Daily BulletinDaily Bulletin

The Conversation

  • Written by Anna Gillespie, Technical Researcher, UNSW

My colleagues and I have discovered a new species of marsupial lion, Wakaleo schouteni, from the Riversleigh World Heritage Area in northwest Queensland. The species was the size of a Collie dog and weighed about 23 kilograms.

Fossils of this species include a beautifully preserved skull, jaws and upper arm bones. These were recovered from sites that have been dated at around 18 million years old (a period known as the early Miocene), and from others that are estimated to be older (the late Oligocene period, approximately 23 million years old).

Read more: Giant marsupials once migrated across an Australian Ice Age landscape

Not really a lion

“Marsupial lions”, also known as thylacoleonids, are an extinct family of marsupials that were present in Australia from about 24 million years ago up until the end of the Pleistocene era, about 30,000 years ago.

image The site in Queensland where the Wakaleo schouteni fossil skull was found. Anna Gillespie, Author provided

Their distinguishing feature is the presence of lengthened premolar teeth that form a pair of secateur-like blades. This feature – massively developed in the most recent member of the family, Thylacoleo carnifex – led to them being named a “marsupial lion” by the 19th century palaeontologist Sir Richard Owen.

At present, the thylacoleonid family contains nine species, five of which belong to the genus Wakaleo.

image Species of marsupial lions varied hugely in size. Anna Gillespie, Author provided

Previously, species of Wakaleo were known from younger sites that spanned the middle Miocene to the late Miocene era, dating to approximately 17 to 5 million years ago. These species were roughly dog-sized and appeared to have formed a morphocline – that is, a series of animals with certain features that gradually evolved over time, with each species being sequentially replaced. The Wakaleo species increased in size over millions of years.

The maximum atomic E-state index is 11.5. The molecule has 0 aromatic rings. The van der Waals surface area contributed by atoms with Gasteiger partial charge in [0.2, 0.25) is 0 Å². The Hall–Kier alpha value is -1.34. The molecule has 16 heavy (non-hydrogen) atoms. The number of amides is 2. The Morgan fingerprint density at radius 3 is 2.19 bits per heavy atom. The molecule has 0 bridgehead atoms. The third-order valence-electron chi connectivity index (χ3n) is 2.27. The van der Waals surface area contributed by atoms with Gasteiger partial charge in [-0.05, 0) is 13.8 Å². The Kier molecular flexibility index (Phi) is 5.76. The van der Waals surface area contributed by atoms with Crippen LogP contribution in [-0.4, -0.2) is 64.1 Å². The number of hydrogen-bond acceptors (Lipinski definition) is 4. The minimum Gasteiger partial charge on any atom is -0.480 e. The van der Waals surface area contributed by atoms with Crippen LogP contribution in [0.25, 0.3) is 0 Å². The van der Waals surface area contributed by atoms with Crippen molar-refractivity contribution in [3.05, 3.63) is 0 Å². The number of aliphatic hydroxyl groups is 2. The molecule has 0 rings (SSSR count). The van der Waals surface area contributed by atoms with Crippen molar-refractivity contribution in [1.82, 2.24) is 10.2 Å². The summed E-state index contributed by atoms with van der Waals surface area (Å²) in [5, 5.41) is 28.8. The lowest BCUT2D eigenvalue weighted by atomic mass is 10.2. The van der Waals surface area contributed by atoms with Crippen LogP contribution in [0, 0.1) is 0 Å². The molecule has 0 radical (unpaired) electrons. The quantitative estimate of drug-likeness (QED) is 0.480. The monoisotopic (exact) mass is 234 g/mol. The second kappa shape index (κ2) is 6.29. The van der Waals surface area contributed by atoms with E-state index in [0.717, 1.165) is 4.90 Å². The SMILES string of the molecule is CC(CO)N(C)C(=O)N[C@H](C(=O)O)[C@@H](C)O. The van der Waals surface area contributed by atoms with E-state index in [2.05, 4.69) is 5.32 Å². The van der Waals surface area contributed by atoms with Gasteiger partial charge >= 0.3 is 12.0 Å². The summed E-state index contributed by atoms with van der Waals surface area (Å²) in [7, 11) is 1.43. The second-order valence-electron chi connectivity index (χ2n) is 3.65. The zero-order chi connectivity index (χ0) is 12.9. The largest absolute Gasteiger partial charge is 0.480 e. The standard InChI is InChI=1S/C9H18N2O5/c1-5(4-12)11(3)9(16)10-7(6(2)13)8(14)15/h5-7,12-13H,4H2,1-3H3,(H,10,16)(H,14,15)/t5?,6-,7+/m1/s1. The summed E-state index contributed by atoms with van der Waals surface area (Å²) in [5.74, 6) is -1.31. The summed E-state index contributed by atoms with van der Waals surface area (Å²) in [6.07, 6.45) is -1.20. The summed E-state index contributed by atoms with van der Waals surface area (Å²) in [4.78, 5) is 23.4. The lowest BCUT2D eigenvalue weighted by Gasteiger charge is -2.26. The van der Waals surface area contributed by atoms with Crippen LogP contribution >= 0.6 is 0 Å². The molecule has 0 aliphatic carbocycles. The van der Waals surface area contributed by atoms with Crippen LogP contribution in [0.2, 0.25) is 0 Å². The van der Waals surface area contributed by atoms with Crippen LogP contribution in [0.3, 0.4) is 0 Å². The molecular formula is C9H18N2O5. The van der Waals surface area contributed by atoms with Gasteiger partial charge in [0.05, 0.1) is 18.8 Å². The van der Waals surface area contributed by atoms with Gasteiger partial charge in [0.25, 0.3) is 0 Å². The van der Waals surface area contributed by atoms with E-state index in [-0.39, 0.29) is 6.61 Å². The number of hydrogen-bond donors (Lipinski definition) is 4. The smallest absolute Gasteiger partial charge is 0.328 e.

These species were distinguished from other marsupial lion species by loss of the front premolar tooth or teeth. However, the newly found Wakaleo schouteni species retains these premolars, indicating that the earlier members of the genus had features that were more primitive.

This feature was shared with another marsupial lion from around the same period: Priscileo pitikantensis from central Australia. It was possible that this relatively poorly-preserved species may have been actually a species of Wakaleo.

Our new study undertook a review of that specimen and found similarities of its molars and humerus (the upper-most bone of the upper limb) with those of W. schouteni, confirming that it was a species of Wakaleo (now Wakaleo pitikantensis).

A look at the bones

The skull of Wakaleo schouteni is around 16.5cm long. Shown below, at the left end is the nose, and most of the face. In the middle is the cheek bone (which is incomplete) and the socket for the eye, and at the right end is the brain case.

image A photograph of the Wakaleo schouteni skull, shown from the left side. Anna Gillespie, Author provided

The new species of Wakaleo from Riversleigh differs from the central Australian Wakaleo in being slightly larger and differing in the morphology of the shoulder-end of the humerus bone. In anatomy, “morphology” is a term that describes the appearance and the structure of a part of the body.

These differences in the humerus suggest that the two species moved their arms slightly differently - we’re looking at this closely now as part of our ongoing research.